In retaliatory move, Mexico targets American farm products, including pork, cheese, apples, potatoes, whiskey and cranberries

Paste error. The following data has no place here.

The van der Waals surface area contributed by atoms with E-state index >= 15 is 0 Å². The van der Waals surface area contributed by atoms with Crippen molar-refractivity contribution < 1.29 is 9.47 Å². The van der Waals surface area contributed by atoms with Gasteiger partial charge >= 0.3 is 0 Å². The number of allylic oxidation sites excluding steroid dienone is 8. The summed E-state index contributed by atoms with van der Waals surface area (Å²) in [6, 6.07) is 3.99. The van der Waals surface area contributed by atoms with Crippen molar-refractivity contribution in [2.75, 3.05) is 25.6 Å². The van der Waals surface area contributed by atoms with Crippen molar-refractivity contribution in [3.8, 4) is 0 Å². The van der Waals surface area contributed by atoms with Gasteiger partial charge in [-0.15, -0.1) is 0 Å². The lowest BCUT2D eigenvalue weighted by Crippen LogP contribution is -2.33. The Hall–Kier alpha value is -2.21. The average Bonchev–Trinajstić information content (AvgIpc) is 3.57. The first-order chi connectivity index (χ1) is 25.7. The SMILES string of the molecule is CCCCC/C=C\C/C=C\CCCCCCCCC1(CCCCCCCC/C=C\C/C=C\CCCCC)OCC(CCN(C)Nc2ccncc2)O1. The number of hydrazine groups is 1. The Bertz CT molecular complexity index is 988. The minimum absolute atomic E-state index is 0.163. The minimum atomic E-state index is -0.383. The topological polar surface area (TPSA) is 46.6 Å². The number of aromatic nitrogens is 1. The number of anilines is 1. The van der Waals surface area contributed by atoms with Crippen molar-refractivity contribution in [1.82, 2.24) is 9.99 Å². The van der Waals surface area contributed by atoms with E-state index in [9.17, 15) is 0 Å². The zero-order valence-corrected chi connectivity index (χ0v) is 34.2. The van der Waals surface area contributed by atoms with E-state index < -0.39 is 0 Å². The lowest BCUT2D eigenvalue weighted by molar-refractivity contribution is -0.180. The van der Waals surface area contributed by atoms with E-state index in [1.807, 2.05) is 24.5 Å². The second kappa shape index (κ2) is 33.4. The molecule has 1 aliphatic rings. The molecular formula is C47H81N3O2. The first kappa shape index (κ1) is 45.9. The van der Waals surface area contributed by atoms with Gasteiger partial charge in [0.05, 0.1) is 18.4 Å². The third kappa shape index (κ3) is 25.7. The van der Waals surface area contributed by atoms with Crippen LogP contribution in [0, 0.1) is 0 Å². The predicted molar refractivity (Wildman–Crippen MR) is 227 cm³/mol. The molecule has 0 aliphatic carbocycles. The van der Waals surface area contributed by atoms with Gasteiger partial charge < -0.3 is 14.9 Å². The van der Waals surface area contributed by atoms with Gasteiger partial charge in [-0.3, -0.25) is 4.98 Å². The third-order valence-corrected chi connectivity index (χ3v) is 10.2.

The U.S. Senate is set to vote next week on its version of the Farm Bill. The legislation is pitting Midwestern lawmakers against Southern lawmakers over two competing subsidy programs that both say are essential to farmers in their regions. The debate over the Farm Bill is always contentious. It usually pits Democrats against Republicans. But this issue has lawmakers from different regions battling each other. In the South, crops like rice and peanuts need a lot of water and fertilizer. Yields are comparatively steady but subject to steep fluctuations in world markets. In the fertile soils of the Midwest -- where corn and soy are king -- farmers need less fertilizer and irrigation but are more susceptible to bad weather conditions. The differences have led to a split between lawmakers vying for resources in the 2018 Farm Bill. "In Congress, you a lot about Democrats and Republicans fighting each other. You get into things like the Farm Bill and it doesn't have anything to do with Democrats and Republicans, it has to do with regional agriculture," explains Sen. John Boozman (R-AR). Sen. Boozman says his state relies on a program known as the PLC (Price Loss Coverage) that provides subsidies to farmers if crop prices drop. Farmers in the Midwest prefer the ARC (Agriculture Risk Coverage) program which bases its subsidies on crop revenues. During Farm Bill negotiations, Southern lawmakers say their Midwestern counterparts sought to boost the ARC program by depleting PLC."